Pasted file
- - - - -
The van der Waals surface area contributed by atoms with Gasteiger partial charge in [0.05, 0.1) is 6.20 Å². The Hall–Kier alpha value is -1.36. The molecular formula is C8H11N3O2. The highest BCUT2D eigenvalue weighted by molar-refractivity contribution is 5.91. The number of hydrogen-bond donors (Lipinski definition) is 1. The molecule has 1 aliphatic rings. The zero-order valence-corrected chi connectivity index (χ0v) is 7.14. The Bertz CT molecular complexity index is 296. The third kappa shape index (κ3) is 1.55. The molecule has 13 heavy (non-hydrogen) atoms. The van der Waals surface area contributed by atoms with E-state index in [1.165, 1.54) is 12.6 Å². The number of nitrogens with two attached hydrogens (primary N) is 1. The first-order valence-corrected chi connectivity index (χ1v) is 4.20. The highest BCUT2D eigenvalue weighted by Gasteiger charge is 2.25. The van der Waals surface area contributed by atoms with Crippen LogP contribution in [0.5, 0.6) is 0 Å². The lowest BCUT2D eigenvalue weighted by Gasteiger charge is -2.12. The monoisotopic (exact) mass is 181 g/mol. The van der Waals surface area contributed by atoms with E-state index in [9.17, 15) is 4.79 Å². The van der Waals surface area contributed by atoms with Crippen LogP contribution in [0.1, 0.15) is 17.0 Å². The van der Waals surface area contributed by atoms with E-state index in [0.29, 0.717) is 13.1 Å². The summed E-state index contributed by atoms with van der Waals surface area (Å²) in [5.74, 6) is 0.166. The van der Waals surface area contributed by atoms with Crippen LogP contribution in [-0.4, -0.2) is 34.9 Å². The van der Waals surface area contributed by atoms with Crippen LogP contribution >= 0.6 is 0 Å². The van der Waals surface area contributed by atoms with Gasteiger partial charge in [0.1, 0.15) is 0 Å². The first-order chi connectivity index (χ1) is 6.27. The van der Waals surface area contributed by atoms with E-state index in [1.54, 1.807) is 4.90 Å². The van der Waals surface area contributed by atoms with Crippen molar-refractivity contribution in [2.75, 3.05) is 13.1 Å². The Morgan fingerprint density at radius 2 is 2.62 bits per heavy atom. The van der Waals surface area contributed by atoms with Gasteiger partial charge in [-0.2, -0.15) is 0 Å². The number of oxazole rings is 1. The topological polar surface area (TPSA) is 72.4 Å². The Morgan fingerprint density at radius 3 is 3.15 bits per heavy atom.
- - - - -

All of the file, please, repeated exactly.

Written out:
The van der Waals surface area contributed by atoms with Gasteiger partial charge in [0.05, 0.1) is 6.20 Å². The Hall–Kier alpha value is -1.36. The molecular formula is C8H11N3O2. The highest BCUT2D eigenvalue weighted by molar-refractivity contribution is 5.91. The number of hydrogen-bond donors (Lipinski definition) is 1. The molecule has 1 aliphatic rings. The zero-order valence-corrected chi connectivity index (χ0v) is 7.14. The Bertz CT molecular complexity index is 296. The third kappa shape index (κ3) is 1.55. The molecule has 13 heavy (non-hydrogen) atoms. The van der Waals surface area contributed by atoms with E-state index in [1.165, 1.54) is 12.6 Å². The number of nitrogens with two attached hydrogens (primary N) is 1. The first-order valence-corrected chi connectivity index (χ1v) is 4.20. The highest BCUT2D eigenvalue weighted by Gasteiger charge is 2.25. The van der Waals surface area contributed by atoms with Crippen LogP contribution in [0.5, 0.6) is 0 Å². The lowest BCUT2D eigenvalue weighted by Gasteiger charge is -2.12. The monoisotopic (exact) mass is 181 g/mol. The van der Waals surface area contributed by atoms with E-state index in [9.17, 15) is 4.79 Å². The van der Waals surface area contributed by atoms with Crippen LogP contribution in [0.1, 0.15) is 17.0 Å². The van der Waals surface area contributed by atoms with E-state index in [0.29, 0.717) is 13.1 Å². The summed E-state index contributed by atoms with van der Waals surface area (Å²) in [5.74, 6) is 0.166. The van der Waals surface area contributed by atoms with Crippen LogP contribution in [-0.4, -0.2) is 34.9 Å². The van der Waals surface area contributed by atoms with Crippen LogP contribution >= 0.6 is 0 Å². The van der Waals surface area contributed by atoms with Gasteiger partial charge in [0.1, 0.15) is 0 Å². The first-order chi connectivity index (χ1) is 6.27. The van der Waals surface area contributed by atoms with E-state index in [1.54, 1.807) is 4.90 Å². The van der Waals surface area contributed by atoms with Crippen molar-refractivity contribution in [2.75, 3.05) is 13.1 Å². The Morgan fingerprint density at radius 2 is 2.62 bits per heavy atom. The van der Waals surface area contributed by atoms with Gasteiger partial charge in [-0.2, -0.15) is 0 Å². The number of oxazole rings is 1. The topological polar surface area (TPSA) is 72.4 Å². The Morgan fingerprint density at radius 3 is 3.15 bits per heavy atom.